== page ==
ImpactWeather StormWatch Domestic Supervisor Mike Venske weighs in on what we can expect from Mother Nature.
The primary threats this week will be centered over the Gulf Coast, Tennessee Valley and Deep South as a slow-moving area of upper-level low pressure interacts with increasing Gulf moisture producing areas of locally heavy rainfall which will likely be measured in inches over many regions, and isolated severe storms which may include hail, frequent lightning, strong, gusty winds and, though unlikely, even isolated tornadoes are possible. This activity will begin in Texas late Tuesday and slowly progress eastward before pushing off the coastal Carolinas by Friday. Moisture is not expected to surge far enough northward for any type of significant winter weather threat over the Eastern U.S., however light rain showers will be possible as far north as the Ohio River Valley and Mid-Atlantic with the potential for a light wintry mix over coastal New England by the second half of the week.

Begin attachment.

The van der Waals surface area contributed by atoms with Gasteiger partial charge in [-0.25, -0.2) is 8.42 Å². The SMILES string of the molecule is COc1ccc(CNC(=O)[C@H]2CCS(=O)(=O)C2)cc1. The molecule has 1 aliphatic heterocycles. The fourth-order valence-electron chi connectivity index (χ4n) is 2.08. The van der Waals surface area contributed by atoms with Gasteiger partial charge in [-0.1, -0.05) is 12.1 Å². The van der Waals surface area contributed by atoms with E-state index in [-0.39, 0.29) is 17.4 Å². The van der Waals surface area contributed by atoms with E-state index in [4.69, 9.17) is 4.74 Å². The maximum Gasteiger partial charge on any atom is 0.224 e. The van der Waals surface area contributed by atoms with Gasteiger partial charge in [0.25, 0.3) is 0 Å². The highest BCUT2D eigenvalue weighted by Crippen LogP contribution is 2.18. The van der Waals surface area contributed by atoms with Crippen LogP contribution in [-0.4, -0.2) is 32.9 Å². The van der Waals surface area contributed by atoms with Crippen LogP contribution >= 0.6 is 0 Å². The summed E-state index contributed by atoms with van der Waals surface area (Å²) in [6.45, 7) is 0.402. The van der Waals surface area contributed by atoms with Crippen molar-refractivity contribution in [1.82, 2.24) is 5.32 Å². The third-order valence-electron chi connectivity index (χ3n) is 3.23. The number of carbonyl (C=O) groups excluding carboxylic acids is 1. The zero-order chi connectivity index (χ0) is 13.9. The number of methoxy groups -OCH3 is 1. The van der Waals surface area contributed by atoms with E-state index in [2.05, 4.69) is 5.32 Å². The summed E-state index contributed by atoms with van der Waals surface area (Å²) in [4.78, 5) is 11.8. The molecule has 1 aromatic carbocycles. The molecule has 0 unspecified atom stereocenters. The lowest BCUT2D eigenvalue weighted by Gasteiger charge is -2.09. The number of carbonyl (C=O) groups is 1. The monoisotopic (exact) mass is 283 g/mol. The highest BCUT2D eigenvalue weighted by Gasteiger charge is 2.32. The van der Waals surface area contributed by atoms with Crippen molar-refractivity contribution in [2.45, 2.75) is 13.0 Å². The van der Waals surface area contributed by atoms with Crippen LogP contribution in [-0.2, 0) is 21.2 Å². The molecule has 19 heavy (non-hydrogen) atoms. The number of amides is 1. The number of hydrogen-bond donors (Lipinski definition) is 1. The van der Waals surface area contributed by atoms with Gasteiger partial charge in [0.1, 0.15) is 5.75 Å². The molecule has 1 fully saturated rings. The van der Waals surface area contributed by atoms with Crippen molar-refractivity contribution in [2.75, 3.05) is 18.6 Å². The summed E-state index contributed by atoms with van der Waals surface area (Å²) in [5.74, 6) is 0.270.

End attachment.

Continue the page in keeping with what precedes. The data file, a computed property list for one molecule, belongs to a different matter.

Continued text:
The PacNW will see another series of Pacific disturbances bringing coastal/lowland rain and mountain snow from Tuesday through Thursday, but nothing close to what was seen in that region last week. Otherwise, snowfall will be contained to the Sierras and Northern/Central Rockies.
After some light accumulations of snow and freezing drizzle exit the Upper Midwest, Great Lakes and Northeast today, quieter conditions will be seen in these regions as well as the Northern/Central Plains.
Here’s a look at who will be most affected: